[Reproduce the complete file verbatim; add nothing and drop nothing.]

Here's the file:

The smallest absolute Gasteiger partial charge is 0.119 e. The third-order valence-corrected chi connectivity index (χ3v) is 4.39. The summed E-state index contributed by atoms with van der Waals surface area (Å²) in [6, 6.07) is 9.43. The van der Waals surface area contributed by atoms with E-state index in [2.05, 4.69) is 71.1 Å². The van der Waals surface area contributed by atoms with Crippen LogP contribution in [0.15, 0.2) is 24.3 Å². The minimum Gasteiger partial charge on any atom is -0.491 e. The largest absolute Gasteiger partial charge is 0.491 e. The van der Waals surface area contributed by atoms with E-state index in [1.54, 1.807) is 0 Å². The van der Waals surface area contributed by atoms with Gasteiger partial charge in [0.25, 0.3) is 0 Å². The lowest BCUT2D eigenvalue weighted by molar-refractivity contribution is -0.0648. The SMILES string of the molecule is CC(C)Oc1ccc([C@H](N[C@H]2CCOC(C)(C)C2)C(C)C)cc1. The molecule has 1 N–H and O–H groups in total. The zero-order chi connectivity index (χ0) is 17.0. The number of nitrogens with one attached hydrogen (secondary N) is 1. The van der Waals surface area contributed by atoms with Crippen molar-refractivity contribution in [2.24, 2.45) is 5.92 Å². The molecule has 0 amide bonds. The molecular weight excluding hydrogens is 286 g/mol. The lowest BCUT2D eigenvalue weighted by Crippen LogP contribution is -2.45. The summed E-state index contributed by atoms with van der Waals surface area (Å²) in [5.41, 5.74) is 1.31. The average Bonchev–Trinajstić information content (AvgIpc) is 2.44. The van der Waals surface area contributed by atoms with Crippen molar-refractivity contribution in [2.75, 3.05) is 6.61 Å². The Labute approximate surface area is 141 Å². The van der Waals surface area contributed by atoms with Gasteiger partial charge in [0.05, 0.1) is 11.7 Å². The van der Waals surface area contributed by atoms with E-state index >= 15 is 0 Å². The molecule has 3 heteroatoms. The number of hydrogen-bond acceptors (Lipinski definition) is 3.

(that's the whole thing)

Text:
The smallest absolute Gasteiger partial charge is 0.119 e. The third-order valence-corrected chi connectivity index (χ3v) is 4.39. The summed E-state index contributed by atoms with van der Waals surface area (Å²) in [6, 6.07) is 9.43. The van der Waals surface area contributed by atoms with E-state index in [2.05, 4.69) is 71.1 Å². The van der Waals surface area contributed by atoms with Crippen LogP contribution in [0.15, 0.2) is 24.3 Å². The minimum Gasteiger partial charge on any atom is -0.491 e. The largest absolute Gasteiger partial charge is 0.491 e. The van der Waals surface area contributed by atoms with E-state index in [1.54, 1.807) is 0 Å². The van der Waals surface area contributed by atoms with Gasteiger partial charge in [0.25, 0.3) is 0 Å². The lowest BCUT2D eigenvalue weighted by molar-refractivity contribution is -0.0648. The SMILES string of the molecule is CC(C)Oc1ccc([C@H](N[C@H]2CCOC(C)(C)C2)C(C)C)cc1. The molecule has 1 N–H and O–H groups in total. The zero-order chi connectivity index (χ0) is 17.0. The number of nitrogens with one attached hydrogen (secondary N) is 1. The van der Waals surface area contributed by atoms with Crippen molar-refractivity contribution in [2.24, 2.45) is 5.92 Å². The molecule has 0 amide bonds. The molecular weight excluding hydrogens is 286 g/mol. The lowest BCUT2D eigenvalue weighted by Crippen LogP contribution is -2.45. The summed E-state index contributed by atoms with van der Waals surface area (Å²) in [5.41, 5.74) is 1.31. The average Bonchev–Trinajstić information content (AvgIpc) is 2.44. The van der Waals surface area contributed by atoms with Crippen molar-refractivity contribution in [2.75, 3.05) is 6.61 Å². The Labute approximate surface area is 141 Å². The van der Waals surface area contributed by atoms with Gasteiger partial charge in [0.05, 0.1) is 11.7 Å². The van der Waals surface area contributed by atoms with E-state index >= 15 is 0 Å². The molecule has 3 heteroatoms. The number of hydrogen-bond acceptors (Lipinski definition) is 3.